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Michael D. Gilbert

Sullivan & Cromwell Professor of Law
Ph.D., University of California at Berkeley, 2008
J.D., University of California at Berkeley School of Law, 2005
B.S., Tulane University, 1999

Michael Gilbert joined the faculty in 2009. He teaches courses on legislation, election law, direct democracy, and judicial decision-making. His recent papers examine judicial independence, campaign finance disclosure, and the interpretation of ballot initiatives. Prior to joining the faculty Gilbert clerked for Judge William A. Fletcher on the U.S. Court of Appeals for the Ninth Circuit in San Francisco. He received his Ph.D. from the Jurisprudence and Social Policy Program at the University of California, Berkeley. He received his J.D. from Berkeley Law School, where he served as articles editor of the California Law Review. At Berkeley, he was an Olin Fellow in Law and Economics and the recipient of a grant from the National Science Foundation.

Website on SSRN

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"The Coordination Fallacy," Fla. St. U.L. Rev. (forthcoming 2016) (with Brian Barnes, prepared for symposium titled "The Law of Democracy at a Crossroads: Reflecting on Fifty Years of Voting Rights and the Judicial Regulation of the Political Thicket," Mar. 27-28, 2015, Florida State University).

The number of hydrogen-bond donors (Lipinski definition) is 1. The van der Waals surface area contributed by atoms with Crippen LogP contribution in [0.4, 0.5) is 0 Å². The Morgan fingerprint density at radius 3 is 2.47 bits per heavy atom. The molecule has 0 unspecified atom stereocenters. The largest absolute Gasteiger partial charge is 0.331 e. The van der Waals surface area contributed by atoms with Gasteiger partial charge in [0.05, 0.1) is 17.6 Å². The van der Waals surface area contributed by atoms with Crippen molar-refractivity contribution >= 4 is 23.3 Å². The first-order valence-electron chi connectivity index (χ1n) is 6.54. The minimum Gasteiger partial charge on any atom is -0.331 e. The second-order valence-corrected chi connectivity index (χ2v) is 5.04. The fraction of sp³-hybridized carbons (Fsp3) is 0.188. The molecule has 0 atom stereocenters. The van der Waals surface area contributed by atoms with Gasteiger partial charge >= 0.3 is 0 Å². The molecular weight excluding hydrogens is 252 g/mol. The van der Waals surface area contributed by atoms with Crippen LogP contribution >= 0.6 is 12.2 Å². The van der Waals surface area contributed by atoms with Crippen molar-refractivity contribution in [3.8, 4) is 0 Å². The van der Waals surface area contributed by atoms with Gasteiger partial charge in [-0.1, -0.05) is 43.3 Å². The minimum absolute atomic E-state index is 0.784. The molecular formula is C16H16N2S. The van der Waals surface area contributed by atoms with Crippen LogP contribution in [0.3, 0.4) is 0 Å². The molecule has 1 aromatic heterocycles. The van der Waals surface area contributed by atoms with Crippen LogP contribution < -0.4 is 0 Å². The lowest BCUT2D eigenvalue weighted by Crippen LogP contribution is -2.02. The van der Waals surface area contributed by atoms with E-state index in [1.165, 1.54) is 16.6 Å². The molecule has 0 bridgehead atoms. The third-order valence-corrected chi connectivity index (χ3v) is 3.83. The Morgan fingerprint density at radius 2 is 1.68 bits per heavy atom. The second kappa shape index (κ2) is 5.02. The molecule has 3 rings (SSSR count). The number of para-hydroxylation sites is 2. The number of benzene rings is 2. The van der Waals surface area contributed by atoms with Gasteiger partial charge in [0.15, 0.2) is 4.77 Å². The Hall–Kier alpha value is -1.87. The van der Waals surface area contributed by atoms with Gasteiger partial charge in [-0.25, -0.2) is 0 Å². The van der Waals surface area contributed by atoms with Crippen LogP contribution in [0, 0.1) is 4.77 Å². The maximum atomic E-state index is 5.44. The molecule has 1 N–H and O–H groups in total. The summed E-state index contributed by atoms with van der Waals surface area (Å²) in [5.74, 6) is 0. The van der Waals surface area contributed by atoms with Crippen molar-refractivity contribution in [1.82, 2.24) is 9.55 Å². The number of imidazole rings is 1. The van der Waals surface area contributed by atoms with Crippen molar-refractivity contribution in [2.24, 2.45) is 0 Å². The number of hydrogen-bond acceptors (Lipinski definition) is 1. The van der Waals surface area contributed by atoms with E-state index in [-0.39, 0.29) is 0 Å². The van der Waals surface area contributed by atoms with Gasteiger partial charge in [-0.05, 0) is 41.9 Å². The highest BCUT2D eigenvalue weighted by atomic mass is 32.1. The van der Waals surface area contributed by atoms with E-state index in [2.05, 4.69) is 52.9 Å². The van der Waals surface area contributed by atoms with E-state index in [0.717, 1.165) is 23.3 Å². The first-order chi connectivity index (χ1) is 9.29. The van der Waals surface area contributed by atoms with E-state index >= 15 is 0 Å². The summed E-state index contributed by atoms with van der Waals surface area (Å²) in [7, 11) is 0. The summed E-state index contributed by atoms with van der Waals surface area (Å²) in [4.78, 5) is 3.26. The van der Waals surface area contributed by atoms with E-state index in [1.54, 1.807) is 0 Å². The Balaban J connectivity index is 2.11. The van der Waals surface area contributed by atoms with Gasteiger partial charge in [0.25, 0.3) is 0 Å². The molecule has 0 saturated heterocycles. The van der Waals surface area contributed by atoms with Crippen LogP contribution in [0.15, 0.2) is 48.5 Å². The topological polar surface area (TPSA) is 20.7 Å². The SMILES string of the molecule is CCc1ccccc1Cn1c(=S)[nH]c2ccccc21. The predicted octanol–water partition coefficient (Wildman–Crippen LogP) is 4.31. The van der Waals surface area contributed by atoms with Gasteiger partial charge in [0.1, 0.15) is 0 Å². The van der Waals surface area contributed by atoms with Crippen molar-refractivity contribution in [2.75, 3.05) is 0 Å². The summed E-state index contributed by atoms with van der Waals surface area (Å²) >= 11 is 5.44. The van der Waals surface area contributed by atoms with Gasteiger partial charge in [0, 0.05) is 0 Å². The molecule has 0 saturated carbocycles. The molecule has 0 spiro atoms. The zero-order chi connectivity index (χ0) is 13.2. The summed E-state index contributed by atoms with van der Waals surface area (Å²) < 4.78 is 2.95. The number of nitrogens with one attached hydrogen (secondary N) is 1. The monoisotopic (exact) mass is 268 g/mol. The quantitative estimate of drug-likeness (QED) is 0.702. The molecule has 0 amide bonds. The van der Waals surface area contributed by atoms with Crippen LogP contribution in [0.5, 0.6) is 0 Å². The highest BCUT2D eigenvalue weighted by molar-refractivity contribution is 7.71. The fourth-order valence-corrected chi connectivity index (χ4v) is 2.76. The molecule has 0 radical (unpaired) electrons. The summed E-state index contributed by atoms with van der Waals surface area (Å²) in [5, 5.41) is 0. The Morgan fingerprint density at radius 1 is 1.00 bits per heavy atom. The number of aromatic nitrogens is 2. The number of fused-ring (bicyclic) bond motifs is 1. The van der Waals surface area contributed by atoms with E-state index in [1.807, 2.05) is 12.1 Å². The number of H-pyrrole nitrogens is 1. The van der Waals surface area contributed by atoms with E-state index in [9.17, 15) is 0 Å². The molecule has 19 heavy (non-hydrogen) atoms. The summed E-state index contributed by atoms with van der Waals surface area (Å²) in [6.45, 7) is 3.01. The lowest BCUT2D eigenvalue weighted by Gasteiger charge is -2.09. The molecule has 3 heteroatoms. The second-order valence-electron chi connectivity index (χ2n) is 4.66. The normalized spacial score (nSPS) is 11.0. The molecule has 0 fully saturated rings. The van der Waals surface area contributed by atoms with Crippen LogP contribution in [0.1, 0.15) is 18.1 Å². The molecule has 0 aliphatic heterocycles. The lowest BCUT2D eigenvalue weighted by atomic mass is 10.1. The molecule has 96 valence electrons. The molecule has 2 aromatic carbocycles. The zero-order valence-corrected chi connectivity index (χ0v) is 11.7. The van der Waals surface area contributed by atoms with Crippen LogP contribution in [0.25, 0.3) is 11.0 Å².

"Corruption and Disclosure" (with Benjamin Aiken), 14
Election L.J. 148 (2015).

"Insincere Rules," 101
Va. L. Rev. 2185 (2015).

"The Problem of Voter Fraud," 115
Colum. L. Rev. 739 (2015).

"Judicial Independence and Social Welfare," 112 Mich. L. Rev. 575 (2014).

"Campaign Finance Disclosure and the Information Tradeoff," 98 Iowa L. Rev. 1847 (2013).

"Interpreting Initiatives," 97 Minn. L. Rev. 1621 (2013) (prepared for symposium titled "A More Perfect Union? Democracy in the Age of Ballot Initiatives," Oct. 26, 2012, University of Minnesota).

"Disclosure, Credibility, and Speech," 27
J.L. & Pol. 627 (2012) (prepared for symposium titled "Disclosure, Anonymity, and the First Amendment," Oct. 29, 2011, University of Virginia).

"Does Law Matter? Theory and Evidence from Single Subject Adjudication," 40 J. Legal Stud. 333 (2011).

"Direct Democracy, Courts, and Majority Will," 9 Election L.J. 211 (2010) (reviewing Kenneth P. Miller, Direct Democracy and the Courts).

"A Theory of Direct Democracy and the Single Subject Rule," 110
Colum. L. Rev. 687 (2010) (with Robert D. Cooter).

"Reply to Hasen and Matsusaka," 110 Colum. L. Rev. Sidebar 59 (2010) (with Robert D. Cooter).

"Less Can Be More: Conflicting Ballot Proposals and the Highest Vote Rule," 38 J. Legal Stud. 383 (2009) (with Joshua M. Levine).

"Single Subject Rules and the Legislative Process," 67 U. Pitt. L. Rev. 803 (2006).

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